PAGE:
Proclaiming Android as the mostly-targeted operating system by malware is not something new. And a new report has just reiterated the same, saying that mobile malware increased immensely in the last one year with Google's Android OS being the No. 1 targeted platform.
According to a new report by McAfee, titled "Threats Report: Second Quarter 2012 report," mobile malware increased 700 percent in the last one year, mostly targeting Android. Symbian was at the second spot.
"During the past few quarters we've seen that the Android OS is the most popular target for writers of mobile malware," McAfee said. "This quarter was no different; practically all new mobile malware was directed at the Android platform. The mix included SMS-sending malware, mobile botnets, spyware, and destructive Trojans."
McAfee said that mobile malware was not "proof-of-concept or early code." Rather, it's "fully functional and mature, and mobile malware writers know what they are looking for: consumer and business data."
The U.S.-based security software company stated, looking at the second quarter of 2012, that there were three new ways of attack, which had been identified - the emergence of mobile (Android) "drive-by downloads" as a new attack vector, the use of Twitter for control of mobile botnets, and the appearance of mobile "ransomware" as the newest way of extracting funds from unsuspecting victims.
According to McAfee, similar to drive-by installs on the PC, mobile drive-by downloads drop malware on users' phone when they visit a site. "A victim still needs to install the downloaded malware, but when an attacker names the file Android System Update 4.0.apk, most suspicions vanish," said McAfee.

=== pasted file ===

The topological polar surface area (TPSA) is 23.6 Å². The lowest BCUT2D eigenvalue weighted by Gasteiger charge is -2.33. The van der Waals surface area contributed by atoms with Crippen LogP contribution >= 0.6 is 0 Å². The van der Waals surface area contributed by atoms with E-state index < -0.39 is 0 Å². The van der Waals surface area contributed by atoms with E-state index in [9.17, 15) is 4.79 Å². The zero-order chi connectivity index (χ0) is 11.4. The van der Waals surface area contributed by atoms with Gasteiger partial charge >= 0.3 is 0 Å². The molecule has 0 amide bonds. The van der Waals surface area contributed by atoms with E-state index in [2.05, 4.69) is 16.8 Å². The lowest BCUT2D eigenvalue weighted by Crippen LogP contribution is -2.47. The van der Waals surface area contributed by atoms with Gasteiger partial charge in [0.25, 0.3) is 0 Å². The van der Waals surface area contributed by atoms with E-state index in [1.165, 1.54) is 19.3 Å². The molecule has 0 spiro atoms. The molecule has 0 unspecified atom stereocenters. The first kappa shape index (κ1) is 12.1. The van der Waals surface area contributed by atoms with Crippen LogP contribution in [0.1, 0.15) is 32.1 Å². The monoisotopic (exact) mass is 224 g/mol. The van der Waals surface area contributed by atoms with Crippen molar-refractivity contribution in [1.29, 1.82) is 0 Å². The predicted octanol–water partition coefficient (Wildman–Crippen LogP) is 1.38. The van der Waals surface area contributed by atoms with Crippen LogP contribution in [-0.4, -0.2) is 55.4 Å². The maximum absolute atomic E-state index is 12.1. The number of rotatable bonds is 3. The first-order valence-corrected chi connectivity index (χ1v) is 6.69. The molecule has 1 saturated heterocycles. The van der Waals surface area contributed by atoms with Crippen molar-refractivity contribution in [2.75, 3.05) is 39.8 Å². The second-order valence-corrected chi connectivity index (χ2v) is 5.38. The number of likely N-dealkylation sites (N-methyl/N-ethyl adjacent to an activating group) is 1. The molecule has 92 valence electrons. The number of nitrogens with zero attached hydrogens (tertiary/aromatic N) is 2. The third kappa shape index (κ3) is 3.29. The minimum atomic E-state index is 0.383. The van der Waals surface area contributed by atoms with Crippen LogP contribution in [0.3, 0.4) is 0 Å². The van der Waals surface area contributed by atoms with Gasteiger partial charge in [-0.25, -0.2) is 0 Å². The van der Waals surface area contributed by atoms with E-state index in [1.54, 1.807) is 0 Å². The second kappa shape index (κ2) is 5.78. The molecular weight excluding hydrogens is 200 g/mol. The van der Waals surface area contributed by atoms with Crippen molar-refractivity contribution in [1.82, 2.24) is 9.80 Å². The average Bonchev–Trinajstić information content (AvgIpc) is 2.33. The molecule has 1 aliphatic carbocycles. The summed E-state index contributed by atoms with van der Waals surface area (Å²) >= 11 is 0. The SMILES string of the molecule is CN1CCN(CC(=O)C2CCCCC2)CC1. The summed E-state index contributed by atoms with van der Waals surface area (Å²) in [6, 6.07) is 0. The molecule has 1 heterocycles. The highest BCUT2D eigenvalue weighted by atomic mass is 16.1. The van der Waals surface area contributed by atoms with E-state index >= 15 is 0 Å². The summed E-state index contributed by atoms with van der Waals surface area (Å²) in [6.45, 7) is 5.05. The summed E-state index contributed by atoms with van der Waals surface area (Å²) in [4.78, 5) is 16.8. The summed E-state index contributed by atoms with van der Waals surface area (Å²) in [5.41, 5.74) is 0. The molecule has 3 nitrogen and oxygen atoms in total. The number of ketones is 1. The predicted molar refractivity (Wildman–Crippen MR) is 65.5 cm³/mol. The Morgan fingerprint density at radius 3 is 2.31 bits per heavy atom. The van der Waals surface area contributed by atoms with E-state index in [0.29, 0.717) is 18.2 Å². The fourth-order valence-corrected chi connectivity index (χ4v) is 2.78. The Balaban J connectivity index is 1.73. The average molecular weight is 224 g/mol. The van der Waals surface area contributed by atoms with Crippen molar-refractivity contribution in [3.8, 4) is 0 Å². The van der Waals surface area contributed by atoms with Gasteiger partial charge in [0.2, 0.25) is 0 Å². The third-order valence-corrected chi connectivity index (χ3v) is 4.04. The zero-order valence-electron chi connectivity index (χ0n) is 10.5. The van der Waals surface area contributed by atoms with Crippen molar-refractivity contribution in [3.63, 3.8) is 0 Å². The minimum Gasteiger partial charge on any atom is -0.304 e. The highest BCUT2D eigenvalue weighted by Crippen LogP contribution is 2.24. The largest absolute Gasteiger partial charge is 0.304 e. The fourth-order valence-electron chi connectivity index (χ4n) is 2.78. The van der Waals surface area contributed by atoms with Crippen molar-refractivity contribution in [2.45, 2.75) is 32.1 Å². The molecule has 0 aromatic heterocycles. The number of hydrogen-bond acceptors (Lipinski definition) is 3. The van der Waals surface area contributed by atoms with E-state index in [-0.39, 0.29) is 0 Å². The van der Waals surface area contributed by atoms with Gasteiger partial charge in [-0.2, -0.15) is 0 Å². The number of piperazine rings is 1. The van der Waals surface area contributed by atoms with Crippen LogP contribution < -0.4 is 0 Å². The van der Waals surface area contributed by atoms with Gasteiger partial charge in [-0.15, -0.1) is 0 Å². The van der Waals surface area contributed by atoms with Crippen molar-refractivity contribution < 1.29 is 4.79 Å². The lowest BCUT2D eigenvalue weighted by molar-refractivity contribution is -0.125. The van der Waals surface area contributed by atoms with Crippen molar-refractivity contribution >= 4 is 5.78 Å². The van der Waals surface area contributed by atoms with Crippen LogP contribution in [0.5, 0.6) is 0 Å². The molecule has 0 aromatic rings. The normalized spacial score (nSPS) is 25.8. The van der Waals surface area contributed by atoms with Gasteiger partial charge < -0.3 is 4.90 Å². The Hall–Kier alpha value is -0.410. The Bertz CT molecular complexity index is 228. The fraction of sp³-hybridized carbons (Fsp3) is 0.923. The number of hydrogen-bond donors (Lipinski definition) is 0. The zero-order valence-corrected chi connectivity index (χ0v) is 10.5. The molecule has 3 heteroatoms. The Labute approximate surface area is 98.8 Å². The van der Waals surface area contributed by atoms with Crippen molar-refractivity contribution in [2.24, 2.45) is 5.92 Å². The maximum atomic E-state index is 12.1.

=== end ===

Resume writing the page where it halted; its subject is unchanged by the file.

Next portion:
On the other hand, "Android/Twikabot.A," a new botnet client, uses Twitter for gaining control. Instead of connecting to a web server, the malware searches for commands from specific attacker-controlled Twitter accounts. The attacker can tweet commands and all infected devices follow them.
Last month, another cyber security-related company called F-Secure said in a report that more than 5,000 pieces of malicious Android software were received in Q2 2012, which represents a massive 64 percent increase of Android malware during the quarter over Q1 2012.
The F-Secure report also pointed out a new infection method in the second quarter that used Twitter as a bot mechanism. In this method, the malware accesses a Twitter account (possibly set up by the malware itself) to obtain a server address, from which it communicates with and receives further command from.
As Redmond Pie noted, there are a few ways that help avoid malware attacks - stick to downloading apps only from the Google Play Store, avoid installing APKs from untrusted sources, turn off USB debugging when not in use and many more.
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